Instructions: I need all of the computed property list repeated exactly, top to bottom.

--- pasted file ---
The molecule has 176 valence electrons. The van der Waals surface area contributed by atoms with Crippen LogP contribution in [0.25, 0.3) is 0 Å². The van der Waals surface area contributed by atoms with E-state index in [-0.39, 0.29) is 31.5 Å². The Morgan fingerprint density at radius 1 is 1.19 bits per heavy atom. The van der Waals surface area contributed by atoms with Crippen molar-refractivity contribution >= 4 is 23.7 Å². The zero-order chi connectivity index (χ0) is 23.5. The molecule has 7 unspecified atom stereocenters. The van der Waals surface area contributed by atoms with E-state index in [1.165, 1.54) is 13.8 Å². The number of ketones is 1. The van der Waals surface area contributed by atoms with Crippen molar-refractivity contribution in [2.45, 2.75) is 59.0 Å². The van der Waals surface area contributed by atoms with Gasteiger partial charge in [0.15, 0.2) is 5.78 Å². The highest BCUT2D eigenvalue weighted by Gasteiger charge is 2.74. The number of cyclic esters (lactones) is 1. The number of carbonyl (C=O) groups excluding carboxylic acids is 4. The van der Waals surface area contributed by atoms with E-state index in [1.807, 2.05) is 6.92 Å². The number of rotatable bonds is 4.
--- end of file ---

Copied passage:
The molecule has 176 valence electrons. The van der Waals surface area contributed by atoms with Crippen LogP contribution in [0.25, 0.3) is 0 Å². The van der Waals surface area contributed by atoms with E-state index in [-0.39, 0.29) is 31.5 Å². The Morgan fingerprint density at radius 1 is 1.19 bits per heavy atom. The van der Waals surface area contributed by atoms with Crippen molar-refractivity contribution >= 4 is 23.7 Å². The zero-order chi connectivity index (χ0) is 23.5. The molecule has 7 unspecified atom stereocenters. The van der Waals surface area contributed by atoms with E-state index in [1.165, 1.54) is 13.8 Å². The number of ketones is 1. The van der Waals surface area contributed by atoms with Crippen molar-refractivity contribution in [2.45, 2.75) is 59.0 Å². The van der Waals surface area contributed by atoms with Gasteiger partial charge in [0.15, 0.2) is 5.78 Å². The highest BCUT2D eigenvalue weighted by Gasteiger charge is 2.74. The number of cyclic esters (lactones) is 1. The number of carbonyl (C=O) groups excluding carboxylic acids is 4. The van der Waals surface area contributed by atoms with E-state index in [1.807, 2.05) is 6.92 Å². The number of rotatable bonds is 4.